A provision in a UMC’s insurance policy that states that the UMC will be entitled to a setoff of the workers’ compensation benefits that are or were available to the insured may be enforceable because such a provision should be compatible with both Florida statutes and public policy. First, policy language that would permit the UMC to setoff workers’ compensation benefits that “were available” would closely mimic the language already present in Fla. Stat. § 627.727. Importantly, the language in Fla. Stat. § 627.727 focuses on availability of the benefits but does not specify when those benefits are to be available, i.e. in the past or in the future. There is even an argument to be made that a contract provision would not be necessary to setoff benefits that had been available but not received because of the temporally ambiguous “available” language contained in Fla. Stat. § 627.727. A clear contractual provision, however, would be more likely to succeed than an argument only based on the statutory language.
Next, while there are no Florida cases directly addressing whether public policy would permit such a provision, it has arisen in other jurisdictions. For example, in Dwight v. Tennessee Farmers Mutual Insurance Co., the plaintiff sought payment from a UMC even though she had failed to pursue a workers’ compensation claim.7 The insurance policy between the UMC and the plaintiff included a provision that compensation under that policy would be reduced by the amount paid or payable under any workers’ compensation law.8 Even though the plaintiff had already waived her workers’ compensation claim by the time of the ruling, the court permitted a setoff of the amount that the plaintiff could have received from her WCI because those benefits had been available.9 In explaining the policy because its ruling, the court noted, “[t]he plaintiff’s unilateral waiver of benefits may not operate to increase the contractual obligations of the [UMC].”10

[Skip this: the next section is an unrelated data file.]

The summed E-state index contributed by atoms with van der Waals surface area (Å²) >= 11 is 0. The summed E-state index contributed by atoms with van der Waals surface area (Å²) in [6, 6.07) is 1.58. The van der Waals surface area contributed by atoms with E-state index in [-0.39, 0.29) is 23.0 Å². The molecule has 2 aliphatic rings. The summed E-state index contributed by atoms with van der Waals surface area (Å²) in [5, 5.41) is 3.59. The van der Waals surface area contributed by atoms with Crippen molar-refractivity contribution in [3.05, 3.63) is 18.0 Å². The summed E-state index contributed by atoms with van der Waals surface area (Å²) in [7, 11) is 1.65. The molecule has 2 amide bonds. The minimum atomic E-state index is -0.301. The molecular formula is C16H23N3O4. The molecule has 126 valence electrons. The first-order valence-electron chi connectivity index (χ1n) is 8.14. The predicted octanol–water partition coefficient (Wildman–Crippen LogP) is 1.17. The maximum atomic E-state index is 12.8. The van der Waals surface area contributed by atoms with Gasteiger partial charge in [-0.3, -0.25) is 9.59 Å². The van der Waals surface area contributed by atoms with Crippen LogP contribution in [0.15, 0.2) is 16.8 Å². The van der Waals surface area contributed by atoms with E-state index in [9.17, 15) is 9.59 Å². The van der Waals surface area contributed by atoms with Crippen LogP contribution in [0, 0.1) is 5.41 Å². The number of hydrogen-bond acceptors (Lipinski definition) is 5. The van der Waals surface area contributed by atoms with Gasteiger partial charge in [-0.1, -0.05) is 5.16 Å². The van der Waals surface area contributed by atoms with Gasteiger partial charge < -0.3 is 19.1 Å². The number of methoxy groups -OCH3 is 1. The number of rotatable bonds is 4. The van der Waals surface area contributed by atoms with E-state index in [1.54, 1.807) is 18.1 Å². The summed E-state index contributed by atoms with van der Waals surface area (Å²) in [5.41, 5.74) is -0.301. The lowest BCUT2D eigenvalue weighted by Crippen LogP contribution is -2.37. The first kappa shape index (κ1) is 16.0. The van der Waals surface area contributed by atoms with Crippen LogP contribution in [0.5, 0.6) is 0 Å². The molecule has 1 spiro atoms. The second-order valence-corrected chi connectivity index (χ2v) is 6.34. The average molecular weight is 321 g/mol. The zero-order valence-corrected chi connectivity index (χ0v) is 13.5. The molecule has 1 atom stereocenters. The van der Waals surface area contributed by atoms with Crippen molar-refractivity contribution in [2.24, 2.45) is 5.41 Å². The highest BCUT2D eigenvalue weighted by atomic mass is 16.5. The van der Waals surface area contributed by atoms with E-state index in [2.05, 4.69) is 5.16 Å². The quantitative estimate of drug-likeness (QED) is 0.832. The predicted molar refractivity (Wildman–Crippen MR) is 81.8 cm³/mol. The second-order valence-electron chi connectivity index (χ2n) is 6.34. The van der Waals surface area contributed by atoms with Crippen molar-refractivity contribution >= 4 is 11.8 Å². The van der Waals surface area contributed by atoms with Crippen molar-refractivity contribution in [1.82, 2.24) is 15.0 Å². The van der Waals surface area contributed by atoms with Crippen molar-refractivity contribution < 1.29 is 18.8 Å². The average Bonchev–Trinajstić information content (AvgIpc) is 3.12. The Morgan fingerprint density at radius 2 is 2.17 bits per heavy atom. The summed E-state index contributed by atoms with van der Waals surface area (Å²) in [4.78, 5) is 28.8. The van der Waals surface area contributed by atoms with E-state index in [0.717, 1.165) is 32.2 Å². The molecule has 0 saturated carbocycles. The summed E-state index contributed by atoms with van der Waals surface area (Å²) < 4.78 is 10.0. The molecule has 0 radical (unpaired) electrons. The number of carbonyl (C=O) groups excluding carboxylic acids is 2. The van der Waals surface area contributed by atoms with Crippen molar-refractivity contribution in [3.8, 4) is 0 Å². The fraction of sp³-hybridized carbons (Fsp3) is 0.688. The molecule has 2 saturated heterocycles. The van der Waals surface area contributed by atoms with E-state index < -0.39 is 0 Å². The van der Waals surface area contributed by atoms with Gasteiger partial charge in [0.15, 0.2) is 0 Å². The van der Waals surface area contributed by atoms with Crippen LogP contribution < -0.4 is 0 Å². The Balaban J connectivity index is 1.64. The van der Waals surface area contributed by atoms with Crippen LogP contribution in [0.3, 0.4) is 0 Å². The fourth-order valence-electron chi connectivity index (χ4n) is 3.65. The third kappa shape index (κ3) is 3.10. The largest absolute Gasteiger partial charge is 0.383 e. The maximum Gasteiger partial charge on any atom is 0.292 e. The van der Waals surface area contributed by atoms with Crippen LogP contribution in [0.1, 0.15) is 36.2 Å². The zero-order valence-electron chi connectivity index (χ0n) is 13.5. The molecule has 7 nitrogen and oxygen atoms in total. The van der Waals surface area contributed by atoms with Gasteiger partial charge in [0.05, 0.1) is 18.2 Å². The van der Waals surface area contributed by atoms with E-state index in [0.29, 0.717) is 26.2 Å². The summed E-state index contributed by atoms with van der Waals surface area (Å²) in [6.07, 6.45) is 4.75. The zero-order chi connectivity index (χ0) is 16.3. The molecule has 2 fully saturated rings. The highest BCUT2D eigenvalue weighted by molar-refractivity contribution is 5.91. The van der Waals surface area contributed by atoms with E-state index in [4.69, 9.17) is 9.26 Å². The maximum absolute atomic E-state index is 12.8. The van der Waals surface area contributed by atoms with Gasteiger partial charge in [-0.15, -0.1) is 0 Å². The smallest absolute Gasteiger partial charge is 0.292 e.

Moreover, prohibiting UMCs from setting off their damages by the amount that could and should have been paid by a WCI would force UMCs to increase rates for fear that they would be required to cover expenses and risks that they reasonably believed would be covered by WCIs. Such a rule would thereby increase the cost of uninsured motorist coverage, and decrease the availability of uninsured motorist insurance for those individuals who truly need coverage for the expenses it was designed to cover. Thus, it should not be the responsibility of a UMC to cover for expenses that ought to be paid by a WCI. Therefore, it should not violate public policy to require a party to seek the highest amount of coverage possible from a WCI before demanding payment from a UMC. As a result, UMCs should adopt clear language in their policies that provides for a setoff of workers’ compensation benefits that both are available and were available in order to increase any potentially obtainable setoff of workers’ compensation benefits.
1 Although many UMC policies contain a clause that UMCs will not pay for any element of loss if a person is entitled to receive payment for that loss by a WCI, this clause may not be broad enough to cover elements of loss for which a person had been entitled to receive payment from a WCI.
2 Fla. Stat. § 627.727 (2010).
3 See National Union Fire Ins. Co. of Pittsburgh v. Blackmon, 754 So. 2d 840 (Fla. 1st DCA 2000); see also Lobry v. State Farm Mut. Auto. Ins. Co., 398 So. 2d 877 (5th DCA 1981).
4 See USAA Cas. Ins. Co. v. McDermott, 929 So. 2d 1114 (2nd DCA 2006).
5 See id. at 1119.
6 See id.
7 See Dwight v. Tennessee Farmers Mutual Insurance Co., 701 S.W.2d 621 (Tenn. Ct. App. 1985).
8 See id. at 622.
9 See id.